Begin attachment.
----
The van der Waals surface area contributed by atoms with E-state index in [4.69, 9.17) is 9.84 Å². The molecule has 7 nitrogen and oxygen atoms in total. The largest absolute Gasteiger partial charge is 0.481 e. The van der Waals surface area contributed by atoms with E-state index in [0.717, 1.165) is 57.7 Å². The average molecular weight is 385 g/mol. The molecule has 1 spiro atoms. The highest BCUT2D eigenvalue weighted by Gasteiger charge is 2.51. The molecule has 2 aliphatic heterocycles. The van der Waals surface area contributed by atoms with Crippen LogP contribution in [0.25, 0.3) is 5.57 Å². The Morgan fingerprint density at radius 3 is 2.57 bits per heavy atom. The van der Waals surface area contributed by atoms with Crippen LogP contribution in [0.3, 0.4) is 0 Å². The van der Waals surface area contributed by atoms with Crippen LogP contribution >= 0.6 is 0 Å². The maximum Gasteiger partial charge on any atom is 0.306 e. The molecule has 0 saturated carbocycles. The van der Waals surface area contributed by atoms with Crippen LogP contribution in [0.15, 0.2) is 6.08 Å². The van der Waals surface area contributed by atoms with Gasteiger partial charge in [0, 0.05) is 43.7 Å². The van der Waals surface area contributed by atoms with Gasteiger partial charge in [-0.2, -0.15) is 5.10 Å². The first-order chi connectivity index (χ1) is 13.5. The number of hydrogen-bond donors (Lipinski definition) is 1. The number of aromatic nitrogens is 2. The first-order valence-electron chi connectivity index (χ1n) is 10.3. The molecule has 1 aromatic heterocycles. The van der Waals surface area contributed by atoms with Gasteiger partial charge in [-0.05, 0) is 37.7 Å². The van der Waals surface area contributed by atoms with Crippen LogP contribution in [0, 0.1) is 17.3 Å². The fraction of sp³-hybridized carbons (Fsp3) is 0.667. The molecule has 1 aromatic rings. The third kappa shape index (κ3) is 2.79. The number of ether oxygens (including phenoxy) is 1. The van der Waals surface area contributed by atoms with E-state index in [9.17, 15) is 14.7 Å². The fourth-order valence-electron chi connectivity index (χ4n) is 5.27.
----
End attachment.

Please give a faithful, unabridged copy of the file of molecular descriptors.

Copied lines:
The van der Waals surface area contributed by atoms with E-state index in [4.69, 9.17) is 9.84 Å². The molecule has 7 nitrogen and oxygen atoms in total. The largest absolute Gasteiger partial charge is 0.481 e. The van der Waals surface area contributed by atoms with E-state index in [0.717, 1.165) is 57.7 Å². The average molecular weight is 385 g/mol. The molecule has 1 spiro atoms. The highest BCUT2D eigenvalue weighted by Gasteiger charge is 2.51. The molecule has 2 aliphatic heterocycles. The van der Waals surface area contributed by atoms with Crippen LogP contribution in [0.25, 0.3) is 5.57 Å². The Morgan fingerprint density at radius 3 is 2.57 bits per heavy atom. The van der Waals surface area contributed by atoms with Crippen LogP contribution in [0.3, 0.4) is 0 Å². The van der Waals surface area contributed by atoms with Crippen LogP contribution >= 0.6 is 0 Å². The maximum Gasteiger partial charge on any atom is 0.306 e. The molecule has 0 saturated carbocycles. The van der Waals surface area contributed by atoms with Crippen LogP contribution in [0.15, 0.2) is 6.08 Å². The van der Waals surface area contributed by atoms with Gasteiger partial charge in [0, 0.05) is 43.7 Å². The van der Waals surface area contributed by atoms with Gasteiger partial charge in [-0.2, -0.15) is 5.10 Å². The first-order chi connectivity index (χ1) is 13.5. The number of hydrogen-bond donors (Lipinski definition) is 1. The number of aromatic nitrogens is 2. The first-order valence-electron chi connectivity index (χ1n) is 10.3. The molecule has 1 aromatic heterocycles. The van der Waals surface area contributed by atoms with Gasteiger partial charge in [-0.05, 0) is 37.7 Å². The van der Waals surface area contributed by atoms with Crippen LogP contribution in [0, 0.1) is 17.3 Å². The fraction of sp³-hybridized carbons (Fsp3) is 0.667. The molecule has 1 aromatic rings. The third kappa shape index (κ3) is 2.79. The number of ether oxygens (including phenoxy) is 1. The van der Waals surface area contributed by atoms with E-state index in [9.17, 15) is 14.7 Å². The fourth-order valence-electron chi connectivity index (χ4n) is 5.27.